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Berg E, Haaland ØA, Feragen KB, et al. Health Status Among Adults Born With an Oral Cleft in Norway. JAMA Pediatr. 2016;170(11):1063–1070. doi:10.1001/jamapediatrics.2016.1925
What is the association between isolated oral clefts and the risk of adverse health outcomes in the future?
In this registry-based cohort study, little excess morbidity or mortality was found among children born with an isolated cleft lip with or without cleft palate. Children born with cleft palate only had increased mortality and increased morbidity across a range of conditions.
Children born with isolated cleft lip defects have a low risk of adverse health outcomes, whereas children with isolated cleft palate should just be monitored more closely by caretakers.
Parents regularly express concern about long-term health outcomes for children who are born with an oral cleft.
To assess whether oral clefts affect the health and ability to work of young adults.
Design, Setting, and Participants
A population-based cohort study was conducted on all individuals born in Norway between calendar years 1967 and 1992 (n = 1 490 401). All patients treated for clefts in Norway during the study period were invited to participate (n = 2860). This study used population-based, long-term follow-up data from national registries to focus on the future health outcomes of individuals with cleft and no additional chronic medical conditions or congenital anomalies. A total of 523 individuals were excluded from the study cohort because they declined participation, could not be reached by mail, or had birth defects other than clefts. The final cohort, consisting of 2337 cases with isolated clefts and 1 413 819 unaffected individuals, was followed up until December 31, 2010, using compulsory national registries and clinical data. Data analysis was conducted from February 13, 2014, to April 18, 2016.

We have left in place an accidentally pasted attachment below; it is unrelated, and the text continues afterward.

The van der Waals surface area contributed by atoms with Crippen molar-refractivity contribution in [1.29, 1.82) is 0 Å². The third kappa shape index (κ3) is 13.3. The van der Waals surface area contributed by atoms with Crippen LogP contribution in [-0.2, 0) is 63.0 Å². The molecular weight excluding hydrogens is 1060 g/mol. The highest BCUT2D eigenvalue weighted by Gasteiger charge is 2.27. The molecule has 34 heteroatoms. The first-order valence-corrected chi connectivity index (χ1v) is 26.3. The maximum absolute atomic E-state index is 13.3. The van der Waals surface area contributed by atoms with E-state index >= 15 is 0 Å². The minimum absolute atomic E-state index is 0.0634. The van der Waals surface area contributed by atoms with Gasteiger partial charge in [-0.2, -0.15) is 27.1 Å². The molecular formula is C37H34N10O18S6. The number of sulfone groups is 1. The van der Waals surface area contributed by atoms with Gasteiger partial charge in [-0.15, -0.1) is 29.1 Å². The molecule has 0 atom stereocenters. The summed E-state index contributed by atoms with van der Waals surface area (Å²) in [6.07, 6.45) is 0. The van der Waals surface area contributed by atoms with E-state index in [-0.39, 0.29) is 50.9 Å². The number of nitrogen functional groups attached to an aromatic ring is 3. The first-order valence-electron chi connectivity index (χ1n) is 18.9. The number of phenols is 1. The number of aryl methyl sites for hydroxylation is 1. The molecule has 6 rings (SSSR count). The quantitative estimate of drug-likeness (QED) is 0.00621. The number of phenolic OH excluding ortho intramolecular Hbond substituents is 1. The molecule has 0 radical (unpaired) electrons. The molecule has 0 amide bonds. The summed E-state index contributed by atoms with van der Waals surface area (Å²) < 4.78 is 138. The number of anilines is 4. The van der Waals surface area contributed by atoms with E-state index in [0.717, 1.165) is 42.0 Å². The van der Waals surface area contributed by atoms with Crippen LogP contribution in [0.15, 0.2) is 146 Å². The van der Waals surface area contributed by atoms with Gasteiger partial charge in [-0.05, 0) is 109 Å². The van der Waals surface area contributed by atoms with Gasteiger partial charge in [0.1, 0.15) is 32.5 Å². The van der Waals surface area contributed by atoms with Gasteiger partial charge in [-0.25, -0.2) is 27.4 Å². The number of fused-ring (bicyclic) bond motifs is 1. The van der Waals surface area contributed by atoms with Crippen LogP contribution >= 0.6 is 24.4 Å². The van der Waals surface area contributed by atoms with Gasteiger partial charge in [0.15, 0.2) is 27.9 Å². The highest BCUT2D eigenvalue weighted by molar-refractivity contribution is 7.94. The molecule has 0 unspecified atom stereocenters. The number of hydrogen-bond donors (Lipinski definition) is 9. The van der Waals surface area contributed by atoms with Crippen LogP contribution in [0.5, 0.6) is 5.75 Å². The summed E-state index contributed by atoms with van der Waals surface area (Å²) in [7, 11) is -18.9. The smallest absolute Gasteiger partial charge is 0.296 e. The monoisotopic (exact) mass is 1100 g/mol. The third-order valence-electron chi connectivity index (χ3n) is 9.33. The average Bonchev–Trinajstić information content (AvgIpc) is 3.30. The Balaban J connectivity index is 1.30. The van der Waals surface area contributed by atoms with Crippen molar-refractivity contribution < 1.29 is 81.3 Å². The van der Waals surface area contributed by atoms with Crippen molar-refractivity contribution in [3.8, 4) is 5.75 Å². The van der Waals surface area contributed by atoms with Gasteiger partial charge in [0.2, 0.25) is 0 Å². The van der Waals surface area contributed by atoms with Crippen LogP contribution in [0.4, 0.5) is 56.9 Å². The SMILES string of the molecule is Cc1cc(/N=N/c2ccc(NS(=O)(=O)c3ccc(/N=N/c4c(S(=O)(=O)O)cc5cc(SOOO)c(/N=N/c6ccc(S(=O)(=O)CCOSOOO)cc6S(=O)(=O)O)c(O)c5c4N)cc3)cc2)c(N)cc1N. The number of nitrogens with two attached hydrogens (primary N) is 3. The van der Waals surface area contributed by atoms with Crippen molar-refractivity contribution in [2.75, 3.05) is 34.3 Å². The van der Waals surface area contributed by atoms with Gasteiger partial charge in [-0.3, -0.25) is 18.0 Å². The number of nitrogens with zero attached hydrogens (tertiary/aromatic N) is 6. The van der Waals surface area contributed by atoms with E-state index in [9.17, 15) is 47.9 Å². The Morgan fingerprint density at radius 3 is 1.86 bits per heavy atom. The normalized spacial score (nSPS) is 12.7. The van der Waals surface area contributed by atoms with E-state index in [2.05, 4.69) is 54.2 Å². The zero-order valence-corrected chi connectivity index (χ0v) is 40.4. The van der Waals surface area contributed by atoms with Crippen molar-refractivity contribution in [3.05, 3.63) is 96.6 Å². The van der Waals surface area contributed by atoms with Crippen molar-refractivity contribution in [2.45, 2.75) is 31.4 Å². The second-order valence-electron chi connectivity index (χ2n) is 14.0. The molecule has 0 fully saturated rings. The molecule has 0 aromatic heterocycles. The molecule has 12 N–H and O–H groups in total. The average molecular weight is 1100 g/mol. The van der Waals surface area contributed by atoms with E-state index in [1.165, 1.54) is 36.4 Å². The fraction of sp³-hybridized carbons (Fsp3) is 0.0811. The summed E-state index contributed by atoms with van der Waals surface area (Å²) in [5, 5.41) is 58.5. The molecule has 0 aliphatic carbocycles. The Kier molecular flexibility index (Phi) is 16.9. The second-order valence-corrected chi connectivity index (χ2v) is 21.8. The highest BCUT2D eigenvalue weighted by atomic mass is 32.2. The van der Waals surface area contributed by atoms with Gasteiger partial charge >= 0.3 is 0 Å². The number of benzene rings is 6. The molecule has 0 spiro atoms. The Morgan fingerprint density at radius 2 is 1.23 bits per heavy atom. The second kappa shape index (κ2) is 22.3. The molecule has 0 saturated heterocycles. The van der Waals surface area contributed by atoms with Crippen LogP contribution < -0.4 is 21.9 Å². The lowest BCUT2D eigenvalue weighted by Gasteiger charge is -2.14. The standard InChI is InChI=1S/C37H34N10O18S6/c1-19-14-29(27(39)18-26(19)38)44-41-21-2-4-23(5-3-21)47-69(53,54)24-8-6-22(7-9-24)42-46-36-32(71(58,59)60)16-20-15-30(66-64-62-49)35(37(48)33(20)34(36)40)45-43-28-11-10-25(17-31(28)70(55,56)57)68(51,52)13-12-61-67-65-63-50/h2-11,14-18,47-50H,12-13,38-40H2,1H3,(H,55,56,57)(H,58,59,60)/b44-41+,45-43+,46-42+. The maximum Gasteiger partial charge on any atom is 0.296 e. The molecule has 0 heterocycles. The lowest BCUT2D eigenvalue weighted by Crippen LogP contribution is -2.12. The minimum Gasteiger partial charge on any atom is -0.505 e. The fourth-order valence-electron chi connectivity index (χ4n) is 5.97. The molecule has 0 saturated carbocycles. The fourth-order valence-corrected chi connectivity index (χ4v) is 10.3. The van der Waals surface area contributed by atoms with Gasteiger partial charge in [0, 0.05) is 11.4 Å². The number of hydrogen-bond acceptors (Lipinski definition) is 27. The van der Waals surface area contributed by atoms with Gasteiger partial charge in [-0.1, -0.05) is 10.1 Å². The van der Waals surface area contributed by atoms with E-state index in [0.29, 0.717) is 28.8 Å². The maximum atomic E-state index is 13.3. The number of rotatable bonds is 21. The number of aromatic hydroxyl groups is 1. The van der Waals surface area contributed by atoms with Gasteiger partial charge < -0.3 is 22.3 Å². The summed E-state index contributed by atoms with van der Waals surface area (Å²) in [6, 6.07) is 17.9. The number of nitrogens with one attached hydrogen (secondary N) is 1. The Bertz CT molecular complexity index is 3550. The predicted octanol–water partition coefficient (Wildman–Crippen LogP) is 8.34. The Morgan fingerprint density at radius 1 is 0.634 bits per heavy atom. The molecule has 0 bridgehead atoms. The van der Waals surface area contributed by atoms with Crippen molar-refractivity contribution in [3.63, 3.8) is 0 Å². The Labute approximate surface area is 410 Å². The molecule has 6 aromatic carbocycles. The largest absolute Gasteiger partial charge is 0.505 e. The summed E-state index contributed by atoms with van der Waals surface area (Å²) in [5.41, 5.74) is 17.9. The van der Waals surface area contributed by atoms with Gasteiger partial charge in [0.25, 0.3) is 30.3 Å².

Main Outcomes and Measures
Death, intellectual disability, schizophrenia, mood affective disorders, anxiety disorders, autism spectrum disorders, attention deficit/hyperactivity disorder, severe learning disability, cerebral palsy, epilepsy, muscle or skeletal disorders, trauma, and episodes of reduced health.
Of 2860 individuals born with an oral cleft, 2337 were included in the analysis; of these, 1401 were male (59.9%). Mean (SD) age in 2010 was 30.6 (7.7) years. Compared with unaffected individuals, no increased risks were found regarding morbidity or mortality among persons with isolated cleft lip only. Among individuals with isolated cleft lip and cleft palate, increased risks of intellectual disability (relative risk [RR], 2.2; 95% CI, 1.2-4.1) and cerebral palsy (RR, 2.6; 95% CI, 1.1-6.2) were found. Individuals with isolated cleft palate (ie, without cleft lip) had increased mortality (hazard ratio, 3.4; 95% CI, 2.1-5.7) in addition to an increased risk of intellectual disability (RR, 11.5; 95% CI, 8.5-15.6), anxiety disorders (RR, 2.9; 95% CI, 1.3-6.5), autism spectrum disorders (RR, 6.6; 95% CI, 2.8-15.7), severe learning disabilities (RR, 10.6; 95% CI, 5.5-20.2), cerebral palsy (RR, 4.8; 95% CI, 2.3-10.0), epilepsy (RR, 4.9; 95% CI, 2.2-10.8), and muscle or skeletal disorders (RR, 2.7; 95% CI, 1.4-5.4).
Conclusions and Relevance
Young adults who were born with isolated cleft lip only did not differ significantly from unaffected individuals in their risk of health problems. However, individuals with isolated cleft palate had increased health risks and mortality. This information should be provided to genetic counselors, parents of children with clefts, and health care workers involved in the treatment or follow-up of these children.
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